Every year, when I was boy, my father would take me to the Chicago Auto Show. He would trust me to check out the cars on my own. Those moments were great, not just because I loved automobiles–I could name every make and model, and made model cardboard cars as a result–but I enjoyed the trust from my dad to not get lost (and I always had a great sense of direction).
Today customers are choosing whom to trust with activity associated with technology and data. That trust in technology is spreading, influencing how customers perceive an automaker.The same trust will be needed to power an Internet of Things world in which automobiles will certainly play a front and center role.
At the 2016 Consumer Electronics Show this month, Ford CEO Mark Fields and Chief Technology Officer/EVP Raj Nair explained how the company was earning its “tech trust” with customers. They highlighted 25 global experiments called the Smart Mobility initiative. The initiative is meant to incorporate several advancing technologies ranging from connectivity to advanced analytics. Ford’s investment in the results will strengthen its business model with insights and context on the data generated.
The tech is part of an industry-wide race to do more than market electric-powered and autonomous vehicles. Managing customer experience beyond the vehicle sale is now a branding factor. That experience extends beyond the purchase at the dealership. For decades automakers have relied upon vehicle design and financing
at the dealer as a branding effort. Regulations and experience keeps automakers from being enticed to cut corners on safety and function. But as software is infused in vehicle design, the need to establish tech trust becomes paramount.
The Volkswagen “diesel-gate” crisis demonstrates what happens when tech trust is lost. Last fall, company leaders admitted that engineers developed software that “passed” during vehicle emission testing but in actuality released as much as 40 times the legal limit of nitrogen oxide emissions. 11 million vehicles in various global markets were impacted. The crisis devastated Volkswagen’s reputation because customers did not have an environmentally responsible diesel-powered car as advertised.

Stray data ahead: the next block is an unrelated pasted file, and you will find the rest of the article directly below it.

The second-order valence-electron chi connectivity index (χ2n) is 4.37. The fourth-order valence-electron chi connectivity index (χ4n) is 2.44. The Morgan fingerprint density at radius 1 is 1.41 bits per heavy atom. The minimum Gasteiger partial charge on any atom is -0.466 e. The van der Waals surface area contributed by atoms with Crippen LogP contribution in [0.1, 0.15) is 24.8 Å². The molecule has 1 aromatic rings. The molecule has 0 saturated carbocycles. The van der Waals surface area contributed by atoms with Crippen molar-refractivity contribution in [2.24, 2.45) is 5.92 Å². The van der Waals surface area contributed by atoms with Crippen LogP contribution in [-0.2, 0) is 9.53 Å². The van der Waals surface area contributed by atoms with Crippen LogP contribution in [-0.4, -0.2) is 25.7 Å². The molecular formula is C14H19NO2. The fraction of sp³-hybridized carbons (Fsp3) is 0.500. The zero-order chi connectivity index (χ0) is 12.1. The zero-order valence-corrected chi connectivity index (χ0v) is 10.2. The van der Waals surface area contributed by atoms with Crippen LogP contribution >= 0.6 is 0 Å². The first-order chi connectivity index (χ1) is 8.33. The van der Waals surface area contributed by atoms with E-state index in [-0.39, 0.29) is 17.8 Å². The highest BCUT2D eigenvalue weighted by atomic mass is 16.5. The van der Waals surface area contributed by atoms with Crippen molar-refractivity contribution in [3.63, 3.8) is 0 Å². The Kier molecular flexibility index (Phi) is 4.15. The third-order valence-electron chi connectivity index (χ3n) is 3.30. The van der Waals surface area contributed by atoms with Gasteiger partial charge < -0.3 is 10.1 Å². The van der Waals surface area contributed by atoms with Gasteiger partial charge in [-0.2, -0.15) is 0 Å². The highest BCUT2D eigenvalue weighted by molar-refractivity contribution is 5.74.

Volkswagen CEO Matthias Mueller has appeared before Congress to explain why the EPA was misled on the emission certification of the engine. He had stated in an interview with NPR that much of the issue was from rogue software engineers. Yet it was highlighted in the NPR interview that most of the public held Volkswagen’s leadership responsible.
Whenever an automaker has run afoul of regulators, the public, or both, activity meant to push sales volume has been at core of the misstep. A business model based on selling volumes of product to recoup years of development work is not evil. But some ways it does contrast to the activities meant to build branding through customer experiences, because the focus on value emphasizes the purchase transaction rather than interactions before and after the sale.
Building customer experience has been a pathway for profits, and studies show that high expectations will not abate anytime soon. A whitepaper created by customer intelligence consulting firm Walker reports that customer experience will overtake price and product as the top business differentiator by 2020. Gartner has also published similar findings.
Today automakers, particularly luxury brands, are learning to blend customer experience into the vehicle purchase cycle to remain competitive. Ford introduced a Black Label option to its Lincoln brand, meant to provide concierge service and custom feature options to vehicle owners.
Trust also reveals what customers generally understand about a product. That understanding can make or break a brand. Back in 2000 Ford faced customer backlash for tread separation on Firestone tires installed on the Ford Explorer. But consumers understood that tires are not typically manufactured by automakers. In
Volkswagen’s instance, however, an engine would seem to fall under a manufacturer’s responsibility, even if components come from suppliers. Ford, and the Explorer, ultimately survived the tire crisis. The jury is still out on Volkswagen.
With tech trust becoming more a widespread issue, marketers need to understand that customers are becoming more informed about products and services. The trend to be informed will grow in significance for automakers as customers will want to learn how to be better acclimated to autonomous vehicle, electric vehicle maintenance, and managing features on devices other than a vehicle instrument panel. This means applying analytics responsibly to gain unobtrusive insights into customer behavior.
What’s more, with Google, Apple, and Amazon among the major choices as analytics suppliers–companies with very high customer recognition–automakers must develop great reputations for responsibility when it comes to collecting, using, and storing data.
In short, automakers will become fertile ground for marketers to learn how to manage “tech trust” among consumers.